The inhabitants of Troy had to endure a lot of grief during the nine years of the siege of Troy. They had to mourn many heroes who fell in battle. But the hardest, tenth year was ahead. There was also the greatest grief ahead - the fall of Troy.
The Greeks also suffered a lot during the nine years of the war. They also had a lot of dead. Many heroes died at the hands of enemies. A wise hero also died Palamed, but not by the hand of the enemy. Out of hatred and envy, the cunning Odysseus destroyed him. Palamed gave a lot of sensible advice to the Greeks, more than once he rendered them invaluable services. He healed wounds and illnesses with healing herbs; he built a lighthouse for the Greeks so that those who sailed from the camp would know where to land on a dark night. The Greeks honored the hero Palamedes and willingly obeyed his advice. For this, Odysseus hated him. He saw that the Greeks listened to Palamedes more willingly than they listened to him. Odysseus also remembered how Palamedes had revealed his cunning when he pretended to be insane in order not to go to Troy; this memory further intensified his hatred for Palamedes. Odysseus pondered for a long time how to ruin Palamedes for him. Finally, he took advantage of the fact that Palamedes began to advise the Greeks to end the war and return to their homeland. Odysseus came up with an insidious plan. At night he hid a bag of gold in Palamedes' tent and began to assure everyone that it was not for nothing that Palamedes advised to stop the siege of Troy, that he was giving these tips to the Greeks only because he was bribed by Priam. There were many dissatisfied with Palamedes among the Greeks. After all, if the Greeks had listened to the advice of Palamedes, they would have lost the rich booty that they would have seized by taking Troy. All these malcontents willingly believed Odysseus' slander. Seeing that many Greeks were already beginning to believe in Palamedes' betrayal, Odysseus, in order to convince everyone that Priam had really bribed Palamedes, informed Agamemnon that Palamedes communicated with Priam through a Phrygian prisoner and that this Phrygian, when he tried to leave the Greek camp for Troy, was captured and killed by Odysseus' servants. Odysseus also wrote a letter on behalf of Priam to Palamedes. In this letter it was said about the gold sent by King Priam to Palamedes and payment for persuading the Greeks to lift the siege and leave for their homeland. Odysseus handed this letter to the captive Phrygian and ordered him to take it to Priam. As soon as the Phrygian left the Greek camp, Odysseus' servants attacked him, killed him, and brought the letter to their king. With this letter Odysseus hastened to Agamemnon's tent. Upon receiving this message, Agamemnon immediately summoned all the leaders of the Greeks to his tent. He also called Palamedes, who did not suspect what danger he was in. Here Odysseus accused Palamedes of treason. It was in vain that Palamedes assured the leaders that he did not even think about treason, but Odysseus, in order to convict Palamedes, advised to search his tent. They sent to the tent and really found a bag of gold there. Now everyone believed that Palamed was a traitor. The trial of Palamed was dressed up, and he was sentenced to death. They decided to stone him. They put the innocent Palamedes in heavy chains and brought him to the seashore. In vain Palamedes conjured the Greeks not to kill him, not to betray such a cruel execution of an innocent. No one wanted to listen to an imaginary traitor. The execution began. Not a single moan, not a single complaint escaped from Palamedes' chest. Before he died , he said softly only these words:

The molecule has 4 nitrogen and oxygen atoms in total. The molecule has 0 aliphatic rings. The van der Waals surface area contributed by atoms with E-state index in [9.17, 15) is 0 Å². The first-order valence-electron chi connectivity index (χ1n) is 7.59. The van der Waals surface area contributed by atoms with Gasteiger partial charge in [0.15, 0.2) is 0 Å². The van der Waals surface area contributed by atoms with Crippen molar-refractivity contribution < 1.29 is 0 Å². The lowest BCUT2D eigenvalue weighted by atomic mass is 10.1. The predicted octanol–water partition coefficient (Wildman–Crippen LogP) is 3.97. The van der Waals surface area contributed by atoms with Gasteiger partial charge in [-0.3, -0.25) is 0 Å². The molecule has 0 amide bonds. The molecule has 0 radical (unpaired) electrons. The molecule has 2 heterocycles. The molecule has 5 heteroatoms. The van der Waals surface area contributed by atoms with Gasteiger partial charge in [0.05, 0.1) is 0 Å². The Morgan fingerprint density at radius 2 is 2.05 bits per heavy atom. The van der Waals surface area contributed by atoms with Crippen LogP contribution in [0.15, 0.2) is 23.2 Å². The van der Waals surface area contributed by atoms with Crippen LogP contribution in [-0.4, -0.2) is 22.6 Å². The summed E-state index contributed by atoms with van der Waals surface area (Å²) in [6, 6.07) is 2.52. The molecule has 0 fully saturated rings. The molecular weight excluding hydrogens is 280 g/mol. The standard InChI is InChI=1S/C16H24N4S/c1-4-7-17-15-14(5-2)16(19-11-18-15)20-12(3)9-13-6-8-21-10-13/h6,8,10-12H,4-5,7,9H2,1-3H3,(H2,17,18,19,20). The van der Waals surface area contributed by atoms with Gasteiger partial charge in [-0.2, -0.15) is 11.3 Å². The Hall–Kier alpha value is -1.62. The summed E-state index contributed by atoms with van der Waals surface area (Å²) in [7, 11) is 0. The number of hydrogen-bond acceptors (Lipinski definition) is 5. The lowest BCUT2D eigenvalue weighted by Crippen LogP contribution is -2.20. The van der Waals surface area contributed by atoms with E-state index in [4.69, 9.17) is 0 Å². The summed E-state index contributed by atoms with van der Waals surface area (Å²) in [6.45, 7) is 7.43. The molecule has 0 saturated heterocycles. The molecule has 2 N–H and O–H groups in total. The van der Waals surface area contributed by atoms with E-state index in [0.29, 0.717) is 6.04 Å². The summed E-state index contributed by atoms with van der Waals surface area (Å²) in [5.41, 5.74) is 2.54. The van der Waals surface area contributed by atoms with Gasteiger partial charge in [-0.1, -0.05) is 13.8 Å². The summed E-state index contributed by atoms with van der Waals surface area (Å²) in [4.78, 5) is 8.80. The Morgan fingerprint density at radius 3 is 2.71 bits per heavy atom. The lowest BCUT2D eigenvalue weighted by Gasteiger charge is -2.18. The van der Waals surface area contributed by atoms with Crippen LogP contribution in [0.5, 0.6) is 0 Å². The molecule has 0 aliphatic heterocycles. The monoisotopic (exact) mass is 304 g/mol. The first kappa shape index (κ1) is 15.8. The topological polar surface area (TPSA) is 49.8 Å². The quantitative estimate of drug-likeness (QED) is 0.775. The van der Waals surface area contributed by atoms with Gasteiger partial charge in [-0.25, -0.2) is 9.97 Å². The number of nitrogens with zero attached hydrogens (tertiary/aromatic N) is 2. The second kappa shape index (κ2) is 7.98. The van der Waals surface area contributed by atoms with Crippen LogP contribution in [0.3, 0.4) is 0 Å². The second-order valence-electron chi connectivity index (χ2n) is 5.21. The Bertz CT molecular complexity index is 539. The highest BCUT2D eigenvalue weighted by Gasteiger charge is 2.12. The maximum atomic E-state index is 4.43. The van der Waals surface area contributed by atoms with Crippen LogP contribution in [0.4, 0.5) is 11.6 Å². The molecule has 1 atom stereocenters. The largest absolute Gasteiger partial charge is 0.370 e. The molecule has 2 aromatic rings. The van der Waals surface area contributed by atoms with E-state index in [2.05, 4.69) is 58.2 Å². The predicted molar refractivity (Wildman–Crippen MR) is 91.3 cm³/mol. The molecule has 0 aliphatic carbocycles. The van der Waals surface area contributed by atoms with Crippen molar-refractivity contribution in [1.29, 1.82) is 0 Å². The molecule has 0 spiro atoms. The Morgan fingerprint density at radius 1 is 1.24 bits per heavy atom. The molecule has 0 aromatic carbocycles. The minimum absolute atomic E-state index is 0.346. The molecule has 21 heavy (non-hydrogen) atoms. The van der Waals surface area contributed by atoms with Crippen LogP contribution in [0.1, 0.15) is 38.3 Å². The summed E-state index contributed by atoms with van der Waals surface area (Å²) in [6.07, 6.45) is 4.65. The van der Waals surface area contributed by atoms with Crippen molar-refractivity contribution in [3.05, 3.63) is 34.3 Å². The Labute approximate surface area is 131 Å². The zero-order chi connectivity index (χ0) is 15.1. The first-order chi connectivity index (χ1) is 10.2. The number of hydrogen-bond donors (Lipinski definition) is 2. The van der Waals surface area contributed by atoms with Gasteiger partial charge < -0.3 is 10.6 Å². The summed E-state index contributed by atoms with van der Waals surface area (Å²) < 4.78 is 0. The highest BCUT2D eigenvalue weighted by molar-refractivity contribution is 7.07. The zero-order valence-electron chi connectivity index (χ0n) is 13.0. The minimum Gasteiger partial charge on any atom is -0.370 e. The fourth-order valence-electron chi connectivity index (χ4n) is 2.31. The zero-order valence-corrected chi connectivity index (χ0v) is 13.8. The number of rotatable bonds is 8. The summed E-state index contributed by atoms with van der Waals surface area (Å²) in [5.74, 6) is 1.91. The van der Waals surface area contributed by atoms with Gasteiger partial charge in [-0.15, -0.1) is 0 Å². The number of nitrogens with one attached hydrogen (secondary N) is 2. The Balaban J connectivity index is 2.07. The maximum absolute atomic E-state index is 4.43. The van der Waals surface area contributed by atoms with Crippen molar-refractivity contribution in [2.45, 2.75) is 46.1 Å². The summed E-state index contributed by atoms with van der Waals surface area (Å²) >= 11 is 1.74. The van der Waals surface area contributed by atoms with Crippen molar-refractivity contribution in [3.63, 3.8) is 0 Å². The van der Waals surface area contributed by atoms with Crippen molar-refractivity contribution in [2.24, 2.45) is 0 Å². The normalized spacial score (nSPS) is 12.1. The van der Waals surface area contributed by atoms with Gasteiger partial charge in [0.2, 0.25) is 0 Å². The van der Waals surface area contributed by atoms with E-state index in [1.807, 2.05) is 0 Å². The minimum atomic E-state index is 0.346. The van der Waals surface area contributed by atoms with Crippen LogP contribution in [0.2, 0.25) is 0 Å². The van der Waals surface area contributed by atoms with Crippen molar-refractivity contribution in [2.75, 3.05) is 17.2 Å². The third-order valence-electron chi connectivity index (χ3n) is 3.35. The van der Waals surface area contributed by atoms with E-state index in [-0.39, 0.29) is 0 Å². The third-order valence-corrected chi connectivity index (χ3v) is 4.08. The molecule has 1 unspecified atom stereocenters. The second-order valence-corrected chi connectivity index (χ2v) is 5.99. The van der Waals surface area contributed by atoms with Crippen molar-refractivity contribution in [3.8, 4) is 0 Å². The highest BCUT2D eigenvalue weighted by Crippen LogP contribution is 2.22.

- Oh, truth, I'm sorry for you, you died before me.
With these words, the noblest and wisest of the Greek heroes died; all the services he rendered to the Greeks did not save him. Subsequently, the Greeks paid cruelly for the murder of Palamedes.They were avenged for the death of their son Navpliyo, king of Euboea, father of Palamedes.
Not only did Agamemnon condemn Palamedes to death, but he also condemned his soul to eternal wandering. Agamemnon did not allow the body of Palamedes to be buried, it was left on the seashore to be torn apart by wild animals and birds of prey. But the mighty Ajax Telamonides did not allow this. He performed funeral rites over the body of Palamedes and buried him with honor. Ajax did not believe that Palamed had betrayed the Greeks.